549 F2d 158 Roberts v. C B Morton

549 F.2d 158

Kenneth ROBERTS et al., Plaintiffs-Appellants,
Rogers C. B. MORTON, Secretary of the Interior, and the
Interior Board of Land Appeals, Defendants-Appellees.

No. 75-1155.

United States Court of Appeals,
Tenth Circuit.

Submitted Nov. 12, 1975.
Decided Nov. 19, 1976.
Rehearing and Rehearing In Banc Denied March 15, 1977.

Clement Theodore Cooper, Washington, D. C., and Tallmadge, Tallmadge, Wallace & Hahn, Denver, Colo., for plaintiffs-appellants.

Wallace H. Johnson, Asst. Atty. Gen., Washington, D. C., James L. Treece, U. S. Atty., Douglas D. Doane, Asst. U. S. Atty., Denver, Colo. and Jacques B. Gelin, and Eva R. Datz, Attys., Dept. of Justice, Washington, D. C., for defendants-appellees.

Before HOLLOWAY, McWILLIAMS and DOYLE, Circuit Judges.

HOLLOWAY, Circuit Judge.

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This appeal is taken from a decision of the district court, 389 F.Supp. 87, which sustained the ruling of the Interior Board of Land Appeals, 11 IBLA 53, affirming the administrative law judge's decision that 2,910 unpatented placer mining claims of the plaintiffs-appellants are null and void. United States v. Zweifel, Colorado Contest No. 441 (C.C.No. 441). We agree with the district court's conclusions, and affirm.


The decisions cited above amply state the facts. We will only outline the background briefly as a premise for treating the appellate contentions before us.


These proceedings began when the United States filed a complaint in 1968 contesting the validity of these 2,910 unpatented placer mining claims covering portions of the Green River Formation in Rio Blanco, Garfield and Moffat Counties of Western Colorado. Most of these claims lie within the Piceance Creek Basin which contains vast deposits of oil shale. Oil shale has not been locatable under the mining laws since the passage of the Mineral Leasing Act of 1920.


The claims were filed between May, 1966 and February, 1967 (C.C.No. 441, p. 2) for dawsonite and other alumina-bearing compounds. Alumina is the source compound for aluminum. The dawsonite and other alumina-bearing compounds are commingled with the oil shale host rock. (C.C.No. 441, p. 32).


The administrative law judge found that certain of the claims were void ab initio since they had been filed on lands withdrawn for reclamation purposes by Public Land Order 2632, 25 Fed.Reg. 2572 (March 17, 1962) (Tr. 53-54). He also dismissed the complaint as to other claims previously patented by the United States without mineral reservation. (Tr. 53).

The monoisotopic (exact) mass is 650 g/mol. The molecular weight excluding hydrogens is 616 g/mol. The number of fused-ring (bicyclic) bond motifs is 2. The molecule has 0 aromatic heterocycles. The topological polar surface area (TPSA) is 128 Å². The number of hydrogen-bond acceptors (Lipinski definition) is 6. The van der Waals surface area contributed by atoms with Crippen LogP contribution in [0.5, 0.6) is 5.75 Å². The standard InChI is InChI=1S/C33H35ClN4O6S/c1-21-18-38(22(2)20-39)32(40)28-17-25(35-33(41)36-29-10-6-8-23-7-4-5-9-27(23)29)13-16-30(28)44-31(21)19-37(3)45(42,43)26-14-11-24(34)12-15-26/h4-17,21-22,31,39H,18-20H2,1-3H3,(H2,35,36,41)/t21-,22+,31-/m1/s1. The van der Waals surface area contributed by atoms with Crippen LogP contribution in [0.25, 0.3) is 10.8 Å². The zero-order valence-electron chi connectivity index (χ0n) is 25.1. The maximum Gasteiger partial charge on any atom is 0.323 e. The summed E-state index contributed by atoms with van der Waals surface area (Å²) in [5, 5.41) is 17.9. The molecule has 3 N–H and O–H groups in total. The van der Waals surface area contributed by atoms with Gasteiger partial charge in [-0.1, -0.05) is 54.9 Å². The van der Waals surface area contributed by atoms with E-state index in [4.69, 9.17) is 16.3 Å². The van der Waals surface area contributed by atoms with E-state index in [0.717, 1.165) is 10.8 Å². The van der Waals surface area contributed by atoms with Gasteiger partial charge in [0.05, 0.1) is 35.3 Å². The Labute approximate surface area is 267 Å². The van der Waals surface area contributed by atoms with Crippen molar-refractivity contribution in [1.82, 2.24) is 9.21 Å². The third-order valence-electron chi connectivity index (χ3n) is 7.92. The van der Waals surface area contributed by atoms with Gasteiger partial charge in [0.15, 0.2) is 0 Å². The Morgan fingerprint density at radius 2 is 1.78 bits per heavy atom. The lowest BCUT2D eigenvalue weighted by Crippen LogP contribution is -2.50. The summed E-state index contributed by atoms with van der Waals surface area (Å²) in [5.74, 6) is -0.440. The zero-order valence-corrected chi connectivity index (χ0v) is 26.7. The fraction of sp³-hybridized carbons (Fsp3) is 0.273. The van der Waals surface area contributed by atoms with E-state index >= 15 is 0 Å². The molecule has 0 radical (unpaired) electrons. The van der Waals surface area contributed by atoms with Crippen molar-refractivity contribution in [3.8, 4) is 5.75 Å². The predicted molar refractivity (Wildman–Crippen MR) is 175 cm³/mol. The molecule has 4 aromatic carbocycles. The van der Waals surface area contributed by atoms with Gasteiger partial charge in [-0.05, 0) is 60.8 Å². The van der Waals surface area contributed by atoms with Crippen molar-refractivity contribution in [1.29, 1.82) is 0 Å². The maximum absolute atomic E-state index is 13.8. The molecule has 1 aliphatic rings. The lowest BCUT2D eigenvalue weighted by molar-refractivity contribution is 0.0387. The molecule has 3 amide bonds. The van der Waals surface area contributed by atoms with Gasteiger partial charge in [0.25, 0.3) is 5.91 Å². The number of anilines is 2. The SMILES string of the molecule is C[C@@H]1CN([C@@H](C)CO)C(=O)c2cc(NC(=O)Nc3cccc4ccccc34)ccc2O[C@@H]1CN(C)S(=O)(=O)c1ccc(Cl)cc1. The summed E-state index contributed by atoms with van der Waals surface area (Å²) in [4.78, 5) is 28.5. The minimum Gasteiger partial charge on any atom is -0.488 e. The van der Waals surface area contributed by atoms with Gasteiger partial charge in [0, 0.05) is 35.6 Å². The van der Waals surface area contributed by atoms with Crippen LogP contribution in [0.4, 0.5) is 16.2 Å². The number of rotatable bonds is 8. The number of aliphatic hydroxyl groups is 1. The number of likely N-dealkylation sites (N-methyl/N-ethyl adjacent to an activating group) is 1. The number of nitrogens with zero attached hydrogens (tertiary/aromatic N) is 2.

In addition, the administrative law judge concluded that all the remaining mining claims were null and void based on findings: (1) that the claimants failed to locate their claims in accordance with the applicable mining laws and regulations, 30 U.S.C. §§ 22 and 28; 43 C.F.R. § 3401.1 (now § 3831.1); Colorado Revised Statutes (C.R.S.) § 92-22-12 (1963), (now C.R.S. § 34-43-112 (1973)); and (2) that the claimants did not sustain their burden of showing the discovery of a valuable mineral deposit within the limits of each claim within the meaning of the mining laws. 30 U.S.C. §§ 22 and 23. The claimants appealed this decision to the Interior Board of Land Appeals. The Board reviewed the record and upheld the decision of the administrative law judge. The instant suit was then brought in the district court seeking declaratory and injunctive relief and to set aside the final administrative order.


Defendants moved for summary judgment and dismissal on the pleadings. Plaintiffs also moved for summary judgment, with a supporting affidavit. The court considered the propriety of summary judgment on review of an administrative record in light of Nickol v. United States, 501 F.2d 1389 (10th Cir.). With the pleadings, motions, briefs and the administrative record before it, the district court concluded that the case was "ripe for final disposition upon the entry of appropriate findings of fact and conclusions of law by this Court." Roberts v. Morton, supra, 389 F.Supp. at 90.

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Those findings and conclusions followed in the court's written opinion, order and judgment which sustained the agency's rulings and dismissed this action with prejudice. This appeal now challenges both the procedure followed by the court and its rulings sustaining the two conclusions on which the claims were held void.